Babylon is a beautiful, chaotic, messy three-hour epic centred around the transition from silent films to sound.
Damien’s Chazelle $80 million project follows three protagonists – Manny Torres (Diego Calva), Nellie LaRoy (Margot Robbie) and Jack Conrad (Brad Pitt) – as they navigate this shift from different angles.
It is a ridiculous picture with incredible highs and disastrous lows as Chazelle swings for the fences in spectacular fashion but falls short of the boundary.
Oscar-winning composer Justin Hurwitz collaborates with the acclaimed director once more with a Golden Globe-winning score – filled with jazzy numbers that combine with the crazy visuals of the movie to overload your senses.
The production design and cinematography of this movie must also be commended as they are also clearly on a very high level, helping to immerse you into the turbulent time that this film depicts.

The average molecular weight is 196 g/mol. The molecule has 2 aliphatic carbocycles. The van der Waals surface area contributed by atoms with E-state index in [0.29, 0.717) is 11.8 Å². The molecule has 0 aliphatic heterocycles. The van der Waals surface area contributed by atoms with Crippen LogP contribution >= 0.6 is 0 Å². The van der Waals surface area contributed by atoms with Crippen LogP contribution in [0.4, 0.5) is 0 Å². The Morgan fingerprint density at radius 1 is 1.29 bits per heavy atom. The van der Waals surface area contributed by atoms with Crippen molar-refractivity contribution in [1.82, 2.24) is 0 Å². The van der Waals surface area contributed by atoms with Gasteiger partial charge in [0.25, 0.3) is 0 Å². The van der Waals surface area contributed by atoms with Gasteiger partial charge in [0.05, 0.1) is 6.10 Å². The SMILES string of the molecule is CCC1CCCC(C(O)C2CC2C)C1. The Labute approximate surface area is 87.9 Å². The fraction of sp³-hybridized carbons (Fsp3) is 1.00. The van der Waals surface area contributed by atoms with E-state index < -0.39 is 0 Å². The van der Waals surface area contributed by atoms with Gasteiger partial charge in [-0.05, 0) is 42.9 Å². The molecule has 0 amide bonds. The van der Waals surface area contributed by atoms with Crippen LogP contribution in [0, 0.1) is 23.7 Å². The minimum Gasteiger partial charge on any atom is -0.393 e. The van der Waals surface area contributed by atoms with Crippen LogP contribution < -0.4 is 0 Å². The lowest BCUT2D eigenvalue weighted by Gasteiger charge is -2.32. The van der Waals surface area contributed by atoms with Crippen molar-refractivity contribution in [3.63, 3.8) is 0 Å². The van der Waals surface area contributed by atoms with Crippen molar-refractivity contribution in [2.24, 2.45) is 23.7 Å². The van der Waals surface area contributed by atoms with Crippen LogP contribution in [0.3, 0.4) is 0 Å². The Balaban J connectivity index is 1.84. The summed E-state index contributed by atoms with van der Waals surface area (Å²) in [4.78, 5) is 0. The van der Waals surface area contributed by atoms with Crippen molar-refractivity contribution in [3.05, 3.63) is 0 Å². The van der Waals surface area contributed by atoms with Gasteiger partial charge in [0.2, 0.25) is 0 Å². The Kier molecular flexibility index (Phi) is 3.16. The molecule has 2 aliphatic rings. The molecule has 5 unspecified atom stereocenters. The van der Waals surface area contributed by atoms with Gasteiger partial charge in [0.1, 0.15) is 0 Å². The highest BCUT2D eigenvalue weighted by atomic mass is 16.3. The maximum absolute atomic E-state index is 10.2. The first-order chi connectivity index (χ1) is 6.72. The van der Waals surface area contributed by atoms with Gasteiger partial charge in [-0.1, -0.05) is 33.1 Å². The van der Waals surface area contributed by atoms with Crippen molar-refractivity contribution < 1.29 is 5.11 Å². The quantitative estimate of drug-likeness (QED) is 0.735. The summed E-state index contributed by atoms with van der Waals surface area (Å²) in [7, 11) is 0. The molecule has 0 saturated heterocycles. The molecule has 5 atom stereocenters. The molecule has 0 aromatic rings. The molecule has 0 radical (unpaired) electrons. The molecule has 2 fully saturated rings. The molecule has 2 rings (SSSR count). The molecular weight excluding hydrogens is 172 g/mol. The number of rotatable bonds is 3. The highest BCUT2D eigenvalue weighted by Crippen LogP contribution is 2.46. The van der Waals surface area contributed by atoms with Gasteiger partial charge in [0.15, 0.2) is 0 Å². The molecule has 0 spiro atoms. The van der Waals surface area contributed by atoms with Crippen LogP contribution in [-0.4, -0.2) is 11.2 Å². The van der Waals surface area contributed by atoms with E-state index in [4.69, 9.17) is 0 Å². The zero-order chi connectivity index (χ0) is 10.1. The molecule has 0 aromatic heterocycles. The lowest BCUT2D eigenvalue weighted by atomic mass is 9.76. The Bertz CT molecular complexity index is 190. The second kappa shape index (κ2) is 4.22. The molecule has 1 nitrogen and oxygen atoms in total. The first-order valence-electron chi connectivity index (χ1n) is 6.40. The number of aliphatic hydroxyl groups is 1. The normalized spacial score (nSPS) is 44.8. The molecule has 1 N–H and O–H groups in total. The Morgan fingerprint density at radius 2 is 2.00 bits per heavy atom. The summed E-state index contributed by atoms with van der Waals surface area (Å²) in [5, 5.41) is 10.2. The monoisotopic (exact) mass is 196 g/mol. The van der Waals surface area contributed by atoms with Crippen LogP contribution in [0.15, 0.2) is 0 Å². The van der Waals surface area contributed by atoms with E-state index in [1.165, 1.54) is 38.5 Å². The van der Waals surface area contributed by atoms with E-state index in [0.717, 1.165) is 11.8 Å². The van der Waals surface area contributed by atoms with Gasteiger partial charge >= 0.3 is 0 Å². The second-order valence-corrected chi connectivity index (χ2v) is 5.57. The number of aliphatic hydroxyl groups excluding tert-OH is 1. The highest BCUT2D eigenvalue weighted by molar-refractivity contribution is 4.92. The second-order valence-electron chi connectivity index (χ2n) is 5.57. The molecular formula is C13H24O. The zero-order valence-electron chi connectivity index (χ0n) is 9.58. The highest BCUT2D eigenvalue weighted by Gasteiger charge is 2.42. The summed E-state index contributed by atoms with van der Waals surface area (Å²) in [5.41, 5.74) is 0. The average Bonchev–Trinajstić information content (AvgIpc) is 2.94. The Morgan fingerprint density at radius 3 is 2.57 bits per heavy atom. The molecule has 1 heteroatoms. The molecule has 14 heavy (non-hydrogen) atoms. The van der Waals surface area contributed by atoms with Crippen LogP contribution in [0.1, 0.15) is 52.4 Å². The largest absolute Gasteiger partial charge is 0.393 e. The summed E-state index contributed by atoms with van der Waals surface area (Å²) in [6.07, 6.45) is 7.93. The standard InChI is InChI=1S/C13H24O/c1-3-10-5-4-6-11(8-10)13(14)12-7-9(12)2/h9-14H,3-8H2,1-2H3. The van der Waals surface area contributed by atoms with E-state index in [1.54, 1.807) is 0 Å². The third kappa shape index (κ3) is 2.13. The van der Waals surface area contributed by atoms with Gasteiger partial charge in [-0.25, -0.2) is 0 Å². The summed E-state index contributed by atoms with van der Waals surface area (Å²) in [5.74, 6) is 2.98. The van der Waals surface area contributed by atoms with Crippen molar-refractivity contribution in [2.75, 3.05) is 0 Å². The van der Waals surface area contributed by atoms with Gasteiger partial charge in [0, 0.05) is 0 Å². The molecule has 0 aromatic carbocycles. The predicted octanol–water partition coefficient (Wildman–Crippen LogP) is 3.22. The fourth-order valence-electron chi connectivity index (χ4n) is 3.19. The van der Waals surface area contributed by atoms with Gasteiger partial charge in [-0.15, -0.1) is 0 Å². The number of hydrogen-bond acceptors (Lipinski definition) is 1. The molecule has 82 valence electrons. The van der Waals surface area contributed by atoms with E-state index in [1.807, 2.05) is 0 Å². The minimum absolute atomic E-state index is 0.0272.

The acting in the movie is stellar but it is bogged down by the biggest flaw of Chazelle’s epic – a storyline that never sucks you in.
The film’s plot feels like several different short stories and fails to tie them together in a way that feels comprehensible and cohesive.
Several crazy events unfold as the film blazes through a twenty-year period, but it feels like a lesser version of Paul Thomas Anderson Boogie Nights – a much more accomplished work that delivers on its branching, interconnected storylines in masterful fashion.
It feels much like a plot that relies on reminding you of the films that its clearly inspired by, like Singing in the Rain and other movies better than this messy final product.
However, this film will catch your attention with its sheer audacity to exist in the form it does and hold that attention for its 189 minutes, whether you end up liking it or not.
That statement holds true for the picture’s climax, which has polarised viewers as much as the overall film.
This wild and raucous big-budget effort from Chazelle is one to be admired for how high its potential is, but it fails to reach the legendary heights of everything its so obviously taking notes from.